The Ballad of Barbara Allen

lute A ballad is a song which tells a story, or narrative. Ballads were the news stories of their day. With most of the population illiterate, stories and news were transmitted orally. The rhyme of the song or poem made it easier to remember the details of the story.

While the ballad probably had one author, each singer of the ballad would have learned it orally and might change both the lyrics and the tune, so today there are many versions of the same ballad. If you search on the net you will find this is certainly true for ‘Barbara Allen’ (92 versions have been counted).

The subject of most ballads is a tragic incident, for example a murder or an accidental death, and as this was the age of superstition, there are often supernatural elements like ghosts and conniving spirits. Very little information is given about the characters; the narrative is impersonal and the storyteller, or narrator, does not express his feelings. The ballad most often has four lines with simple repeating rhymes, often with a refrain (a group of lines that are repeated throughout). The rhyme scheme is typically abab or abcb.


The Ballad of Barbara Allen

In Scarlet town where I was born

There was a fair maid dwellin'

Made every youth cry Well-a-day

Her name was Barb'ra Allen

All in the merry month of May

When green buds they were swellin,

Young Willie Grove on his death-bed lay,

For love of Barb'ra Allen.


He sent his servant to her door

To the town where she was dwelln',

Haste ye come, to my master's call

If your name be Barb'ra Allen.


So slowly, slowly got she up

And slowly she drew nigh him,

And all she said, when there she came

'Young man I think you're dying!'


He turned his face unto the wall

And death was drawing nigh him

Good bye, Good bye to dear friends all.

Be kind to Barb'ra Allen.


When he was dead and laid in grave,

She heard the death bell knelling.

And every note, did seem to say

Oh, cruel Barb'ra Alllen.


The more it tolled the more she grieved

She bursted out a crying,

Oh pick me up and carry me home

I feel that I am dying


'Oh mother, mother, make my bed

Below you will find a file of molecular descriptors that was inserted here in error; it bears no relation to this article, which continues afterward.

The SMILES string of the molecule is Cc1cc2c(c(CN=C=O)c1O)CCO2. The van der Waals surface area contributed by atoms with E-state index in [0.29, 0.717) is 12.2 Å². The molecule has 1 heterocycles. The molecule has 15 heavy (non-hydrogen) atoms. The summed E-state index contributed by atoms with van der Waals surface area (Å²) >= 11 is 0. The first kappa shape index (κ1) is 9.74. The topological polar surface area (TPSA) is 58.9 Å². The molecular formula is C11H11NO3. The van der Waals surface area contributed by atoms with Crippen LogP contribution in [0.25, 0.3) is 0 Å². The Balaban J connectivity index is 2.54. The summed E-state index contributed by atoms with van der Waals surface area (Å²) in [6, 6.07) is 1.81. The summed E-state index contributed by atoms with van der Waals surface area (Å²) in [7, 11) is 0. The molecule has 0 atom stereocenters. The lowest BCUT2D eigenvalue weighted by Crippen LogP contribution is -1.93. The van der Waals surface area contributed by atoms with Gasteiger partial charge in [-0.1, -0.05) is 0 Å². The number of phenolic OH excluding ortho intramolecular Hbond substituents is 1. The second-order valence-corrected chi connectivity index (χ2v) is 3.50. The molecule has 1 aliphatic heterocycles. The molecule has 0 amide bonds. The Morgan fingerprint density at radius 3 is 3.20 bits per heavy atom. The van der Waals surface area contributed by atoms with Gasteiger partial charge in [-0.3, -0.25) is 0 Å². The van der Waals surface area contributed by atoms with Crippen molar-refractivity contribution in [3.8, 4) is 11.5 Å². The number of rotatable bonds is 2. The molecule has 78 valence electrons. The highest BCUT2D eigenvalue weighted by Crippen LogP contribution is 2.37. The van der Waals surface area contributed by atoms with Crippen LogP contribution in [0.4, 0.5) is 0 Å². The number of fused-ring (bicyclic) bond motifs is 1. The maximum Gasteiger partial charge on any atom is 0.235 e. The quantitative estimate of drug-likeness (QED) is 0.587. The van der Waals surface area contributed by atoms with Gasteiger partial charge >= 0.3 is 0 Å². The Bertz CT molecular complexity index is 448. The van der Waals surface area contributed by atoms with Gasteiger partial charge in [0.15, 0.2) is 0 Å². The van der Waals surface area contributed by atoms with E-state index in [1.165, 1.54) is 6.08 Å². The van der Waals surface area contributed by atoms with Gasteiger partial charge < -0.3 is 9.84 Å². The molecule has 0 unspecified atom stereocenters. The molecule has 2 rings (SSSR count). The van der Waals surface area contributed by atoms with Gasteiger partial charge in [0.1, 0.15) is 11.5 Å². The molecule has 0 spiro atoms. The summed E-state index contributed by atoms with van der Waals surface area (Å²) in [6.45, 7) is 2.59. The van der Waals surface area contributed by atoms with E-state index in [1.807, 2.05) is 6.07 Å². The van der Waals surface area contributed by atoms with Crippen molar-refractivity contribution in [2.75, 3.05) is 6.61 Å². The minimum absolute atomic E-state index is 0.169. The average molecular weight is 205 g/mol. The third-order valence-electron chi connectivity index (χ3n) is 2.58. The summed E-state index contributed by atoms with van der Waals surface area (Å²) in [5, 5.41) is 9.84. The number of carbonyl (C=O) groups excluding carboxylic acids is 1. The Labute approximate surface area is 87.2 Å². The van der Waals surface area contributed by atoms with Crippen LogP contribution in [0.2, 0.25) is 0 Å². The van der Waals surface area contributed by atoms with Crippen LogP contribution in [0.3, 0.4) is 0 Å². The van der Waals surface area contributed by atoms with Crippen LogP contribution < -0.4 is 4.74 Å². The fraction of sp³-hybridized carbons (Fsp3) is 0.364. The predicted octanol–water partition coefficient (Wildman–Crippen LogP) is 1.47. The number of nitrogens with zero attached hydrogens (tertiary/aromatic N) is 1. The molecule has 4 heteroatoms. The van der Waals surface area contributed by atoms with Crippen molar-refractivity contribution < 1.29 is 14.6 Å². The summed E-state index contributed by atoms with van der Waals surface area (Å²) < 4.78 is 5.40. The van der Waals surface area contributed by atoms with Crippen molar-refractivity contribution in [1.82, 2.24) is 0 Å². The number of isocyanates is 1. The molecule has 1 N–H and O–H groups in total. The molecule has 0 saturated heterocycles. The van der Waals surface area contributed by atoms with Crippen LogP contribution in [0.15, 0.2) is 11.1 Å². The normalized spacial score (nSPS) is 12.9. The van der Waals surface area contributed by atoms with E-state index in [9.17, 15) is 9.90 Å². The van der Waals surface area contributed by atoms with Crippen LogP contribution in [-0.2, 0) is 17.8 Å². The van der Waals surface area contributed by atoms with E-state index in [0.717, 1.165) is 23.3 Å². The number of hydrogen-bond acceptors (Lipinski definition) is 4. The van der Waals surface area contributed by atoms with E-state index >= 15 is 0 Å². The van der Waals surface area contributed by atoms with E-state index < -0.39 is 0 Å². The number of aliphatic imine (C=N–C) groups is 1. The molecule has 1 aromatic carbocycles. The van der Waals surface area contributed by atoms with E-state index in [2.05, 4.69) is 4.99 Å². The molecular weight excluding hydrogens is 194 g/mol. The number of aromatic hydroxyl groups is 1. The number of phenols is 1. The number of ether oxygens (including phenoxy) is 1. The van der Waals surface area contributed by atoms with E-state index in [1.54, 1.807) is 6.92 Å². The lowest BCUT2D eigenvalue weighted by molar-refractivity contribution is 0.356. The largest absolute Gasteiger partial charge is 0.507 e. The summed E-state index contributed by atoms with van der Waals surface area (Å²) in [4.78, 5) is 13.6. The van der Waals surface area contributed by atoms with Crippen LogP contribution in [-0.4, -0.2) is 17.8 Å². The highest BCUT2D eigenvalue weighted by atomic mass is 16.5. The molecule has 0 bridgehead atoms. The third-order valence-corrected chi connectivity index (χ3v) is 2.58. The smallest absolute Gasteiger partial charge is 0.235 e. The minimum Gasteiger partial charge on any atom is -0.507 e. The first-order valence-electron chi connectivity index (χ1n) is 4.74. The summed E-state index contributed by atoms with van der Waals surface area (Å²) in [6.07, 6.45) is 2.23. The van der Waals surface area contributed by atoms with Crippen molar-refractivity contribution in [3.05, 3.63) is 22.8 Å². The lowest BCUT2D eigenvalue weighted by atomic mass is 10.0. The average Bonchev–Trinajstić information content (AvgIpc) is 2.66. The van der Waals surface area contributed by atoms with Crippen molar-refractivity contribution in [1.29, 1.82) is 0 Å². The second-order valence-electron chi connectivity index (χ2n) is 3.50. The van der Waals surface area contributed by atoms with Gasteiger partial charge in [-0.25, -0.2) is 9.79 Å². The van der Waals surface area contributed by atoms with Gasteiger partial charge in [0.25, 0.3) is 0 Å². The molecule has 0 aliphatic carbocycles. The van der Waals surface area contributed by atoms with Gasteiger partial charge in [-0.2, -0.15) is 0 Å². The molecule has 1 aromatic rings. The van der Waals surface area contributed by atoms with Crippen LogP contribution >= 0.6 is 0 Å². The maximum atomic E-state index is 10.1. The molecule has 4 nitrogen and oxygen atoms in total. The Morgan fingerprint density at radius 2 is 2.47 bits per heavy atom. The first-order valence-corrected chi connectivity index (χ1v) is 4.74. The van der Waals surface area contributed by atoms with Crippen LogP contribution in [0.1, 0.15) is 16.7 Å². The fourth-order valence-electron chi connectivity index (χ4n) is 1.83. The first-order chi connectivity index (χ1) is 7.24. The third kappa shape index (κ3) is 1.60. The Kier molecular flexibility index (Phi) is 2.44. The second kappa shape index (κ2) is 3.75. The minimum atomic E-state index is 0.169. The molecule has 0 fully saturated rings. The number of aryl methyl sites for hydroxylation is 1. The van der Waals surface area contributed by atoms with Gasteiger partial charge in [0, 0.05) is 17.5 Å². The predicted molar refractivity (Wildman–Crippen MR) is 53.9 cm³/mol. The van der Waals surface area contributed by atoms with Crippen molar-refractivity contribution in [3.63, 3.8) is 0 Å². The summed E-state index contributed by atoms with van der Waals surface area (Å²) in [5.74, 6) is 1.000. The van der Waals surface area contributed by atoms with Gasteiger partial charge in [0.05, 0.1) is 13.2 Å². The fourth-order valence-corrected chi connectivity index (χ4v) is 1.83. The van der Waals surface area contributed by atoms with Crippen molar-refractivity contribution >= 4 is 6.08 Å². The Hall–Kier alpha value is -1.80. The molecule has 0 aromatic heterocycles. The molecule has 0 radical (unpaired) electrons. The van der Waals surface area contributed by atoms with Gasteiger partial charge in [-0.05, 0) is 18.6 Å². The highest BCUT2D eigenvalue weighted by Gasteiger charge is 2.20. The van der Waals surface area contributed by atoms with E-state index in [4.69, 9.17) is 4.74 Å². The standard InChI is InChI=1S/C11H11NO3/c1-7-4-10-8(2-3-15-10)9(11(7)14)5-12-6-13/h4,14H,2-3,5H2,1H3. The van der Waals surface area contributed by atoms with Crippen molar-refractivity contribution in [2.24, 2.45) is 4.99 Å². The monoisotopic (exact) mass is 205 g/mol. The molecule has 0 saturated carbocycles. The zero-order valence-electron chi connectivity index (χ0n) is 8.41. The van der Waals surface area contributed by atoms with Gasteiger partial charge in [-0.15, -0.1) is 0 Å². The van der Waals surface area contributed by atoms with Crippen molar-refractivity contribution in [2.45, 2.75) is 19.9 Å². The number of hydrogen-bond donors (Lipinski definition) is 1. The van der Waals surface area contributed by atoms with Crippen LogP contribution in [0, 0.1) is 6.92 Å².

Make it soft and narrow.

Sweet William died, for love of me,

And I shall die of sorrow.


They buried her in the old churchyard

Sweet William's grave was nigh hers.

And from his grave grew a red, red rose

From hers a cruel briar




Understanding the ballad

  1. What power did Barbara Allen hold over young men?
  2. Why was Willie Grove dying?
  3. What did Barbara Allen do when she was asked to come to the young man's bedside?
  4. What was Willie's last wish?
  5. What does Barbara eventually realize?
  6. Where was Barbara Allen buried?
  7. What grows from Willie Grove's grave? What grew from Barbara Allen's grave?


Talk about it

  1. What is the significance of the plants that grow in the final stanza?
  2. You could say that this is a poem about the tragedy of unrequited love. Who is to blame? Should Barbara Allen feel guilty? Why do you think she feels guilty?
  3. If we look ahead to five hundred years from now, when people listen to the songs that we listen to today, what do you think they will learn and think about us? Choose one or two songs as your point of departure. 


Write about it

  1. How much of the story does the ballad actually tell? Write a descriptive paragraph that tells in prose what the ballad tells us.
  2. Write a modern news story about this incident where you fill in the missing details. Use your imagination.
  3. Share your newspaper article with a classmate. Write a letter to the editor of the newspaper reacting to the events that you read about in your partner's article. Here is the chance to give personal feelings.


Find a favourite

There are many renditions of this ballad on the net. Listen to a few of them with a classmate and find out which is your favourite.